Prosecution to make closing speech at Donegal rape trial

The prosecution will make its closing speech today in the case of a 19-year-old youth has who denies raping and orally raping a then 16-year-old girl behind a building in a town in Co Donegal in the early hours of March 18, 2016.
Yesterday, a garda investigating the alleged rape confirmed to the court that he told the DPP about an inconsistency between CCTV footage and the complainant’s account.
Lead investigator Garda Paul Leape also defended his decision not to show the girl the CCTV footage of herself and the accused returning from the scene of the alleged offences.
The garda said under cross-examination: “I don’t believe it’s an investigator’s job to return to an injured party or to a witness, and, because one piece of evidence is inconsistent to another, you’d give them a second bite of the cherry to explain the inconsistency.”
On Day 7 of the Central Criminal Court trial, Gda Leape was asked about a report he compiled on the basis of statements, CCTV footage, forensic and other evidence.
His report was part of a file sent to a garda sergeant, a superintendent and then on to the office of the Director of Public Prosecutions, who then decided to prosecute the case.
The court heard the file included two clips of CCTV footage, previously shown to the jury. This depicted the girl and the accused walking to and from the scene of the alleged rapes in the early hours of the morning.
In his report to the DPP, Gda Leape commented that the first CCTV clip showed that the girl “willingly” went with the accused to the scene. He also wrote that the second piece of footage “clearly shows both parties returning hand in hand from the scene. They kiss each other before she gently pushes him away”.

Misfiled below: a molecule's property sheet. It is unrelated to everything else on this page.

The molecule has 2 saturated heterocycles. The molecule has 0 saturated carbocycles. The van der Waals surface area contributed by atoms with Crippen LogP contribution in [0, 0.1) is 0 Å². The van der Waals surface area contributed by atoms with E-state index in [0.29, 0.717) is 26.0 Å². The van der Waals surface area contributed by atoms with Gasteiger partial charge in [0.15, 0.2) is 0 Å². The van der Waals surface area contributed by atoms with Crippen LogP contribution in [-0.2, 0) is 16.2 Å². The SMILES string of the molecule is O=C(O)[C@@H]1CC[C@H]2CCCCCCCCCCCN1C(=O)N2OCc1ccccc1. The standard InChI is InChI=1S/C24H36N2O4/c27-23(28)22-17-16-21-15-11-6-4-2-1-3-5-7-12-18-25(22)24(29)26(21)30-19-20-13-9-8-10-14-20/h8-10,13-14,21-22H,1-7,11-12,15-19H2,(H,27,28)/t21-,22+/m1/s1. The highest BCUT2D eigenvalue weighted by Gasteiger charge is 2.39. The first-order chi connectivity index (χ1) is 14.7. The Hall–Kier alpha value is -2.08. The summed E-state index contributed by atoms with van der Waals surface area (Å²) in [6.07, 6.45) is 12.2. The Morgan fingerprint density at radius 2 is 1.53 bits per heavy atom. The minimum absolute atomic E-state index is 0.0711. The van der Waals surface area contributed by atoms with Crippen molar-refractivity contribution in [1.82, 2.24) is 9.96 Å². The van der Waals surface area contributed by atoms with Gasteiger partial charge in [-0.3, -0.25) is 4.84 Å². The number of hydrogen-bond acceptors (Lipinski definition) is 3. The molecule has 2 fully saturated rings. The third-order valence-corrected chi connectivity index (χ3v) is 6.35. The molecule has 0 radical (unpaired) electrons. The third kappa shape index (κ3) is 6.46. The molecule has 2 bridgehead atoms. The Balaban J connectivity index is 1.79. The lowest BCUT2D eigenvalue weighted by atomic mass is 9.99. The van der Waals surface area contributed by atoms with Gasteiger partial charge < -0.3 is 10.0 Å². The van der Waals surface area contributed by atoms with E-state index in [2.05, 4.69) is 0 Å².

“She does not appear from the footage to be overtly upset,” concluded Gda Leape in his report.
Under cross-examination from Michael O’Higgins SC, defending, Gda Leape agreed that the footage “does not necessarily support” the evidence given by the injured party and by her friends that she had been upset after the alleged events.
“You’re looking at the screen, it’s a one-dimensional view. Just because she doesn’t appear to me to be upset, it doesn’t mean that, inside, she wasn’t upset,” Gda Leape clarified.
Gda Leape said he spoke to other witnesses on the night who said the girl had been upset.
Gda Leape also rejected a suggestion by the defence that he had taken the complaint made by the injured party “at face value” and had “never investigated the underlying facts”.
“The statements were not taken at face value. There was other evidence taken which showed consistency to what we believed she was saying. Also other statements from her friends, CCTV on the night, all heading in the one direction,” said Gda Leape.
Earlier, Gda Leape told counsel for the defence that “taking the statement is not the forum for seeking an explanation” when faced with an inconsistency.
“Where is the forum?’ asked counsel.
“Here,” replied the garda. “You could have put it to the witness during your cross-examination.”
The court also heard that when the accused was charged with both offences, he replied “that’s not true,” to the allegation of rape. When charged with the second count of oral rape, he replied, “that’s also not true.”
The trial, before Ms Justice Deirdre Murphy and a jury of eight men and four women, is due to continue tomorrow/on Friday, when Patrick McGrath SC, prosecuting, will give his closing speech on behalf of the State.